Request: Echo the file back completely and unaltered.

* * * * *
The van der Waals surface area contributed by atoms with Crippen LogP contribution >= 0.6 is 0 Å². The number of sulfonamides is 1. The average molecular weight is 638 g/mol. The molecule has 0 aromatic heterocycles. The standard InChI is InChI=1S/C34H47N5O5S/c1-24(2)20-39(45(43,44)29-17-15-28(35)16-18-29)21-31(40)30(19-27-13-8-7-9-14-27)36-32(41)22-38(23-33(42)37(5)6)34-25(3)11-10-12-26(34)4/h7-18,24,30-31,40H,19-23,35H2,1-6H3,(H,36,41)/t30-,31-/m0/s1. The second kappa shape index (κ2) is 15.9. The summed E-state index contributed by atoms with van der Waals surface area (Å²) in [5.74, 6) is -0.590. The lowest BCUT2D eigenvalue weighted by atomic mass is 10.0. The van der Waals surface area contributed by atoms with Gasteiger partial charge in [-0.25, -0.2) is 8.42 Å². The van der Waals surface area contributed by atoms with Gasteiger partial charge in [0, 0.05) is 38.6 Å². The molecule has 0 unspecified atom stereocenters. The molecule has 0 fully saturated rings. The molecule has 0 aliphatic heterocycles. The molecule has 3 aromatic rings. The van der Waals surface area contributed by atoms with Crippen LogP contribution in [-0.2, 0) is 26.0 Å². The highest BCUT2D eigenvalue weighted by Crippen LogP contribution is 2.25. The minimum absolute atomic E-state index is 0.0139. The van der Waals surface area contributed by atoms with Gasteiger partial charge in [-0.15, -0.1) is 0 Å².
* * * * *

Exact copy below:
The van der Waals surface area contributed by atoms with Crippen LogP contribution >= 0.6 is 0 Å². The number of sulfonamides is 1. The average molecular weight is 638 g/mol. The molecule has 0 aromatic heterocycles. The standard InChI is InChI=1S/C34H47N5O5S/c1-24(2)20-39(45(43,44)29-17-15-28(35)16-18-29)21-31(40)30(19-27-13-8-7-9-14-27)36-32(41)22-38(23-33(42)37(5)6)34-25(3)11-10-12-26(34)4/h7-18,24,30-31,40H,19-23,35H2,1-6H3,(H,36,41)/t30-,31-/m0/s1. The second kappa shape index (κ2) is 15.9. The summed E-state index contributed by atoms with van der Waals surface area (Å²) in [5.74, 6) is -0.590. The lowest BCUT2D eigenvalue weighted by atomic mass is 10.0. The van der Waals surface area contributed by atoms with Gasteiger partial charge in [-0.25, -0.2) is 8.42 Å². The van der Waals surface area contributed by atoms with Gasteiger partial charge in [0, 0.05) is 38.6 Å². The molecule has 0 unspecified atom stereocenters. The molecule has 0 fully saturated rings. The molecule has 0 aliphatic heterocycles. The molecule has 3 aromatic rings. The van der Waals surface area contributed by atoms with Crippen LogP contribution in [-0.2, 0) is 26.0 Å². The highest BCUT2D eigenvalue weighted by Crippen LogP contribution is 2.25. The minimum absolute atomic E-state index is 0.0139. The van der Waals surface area contributed by atoms with Gasteiger partial charge in [-0.15, -0.1) is 0 Å².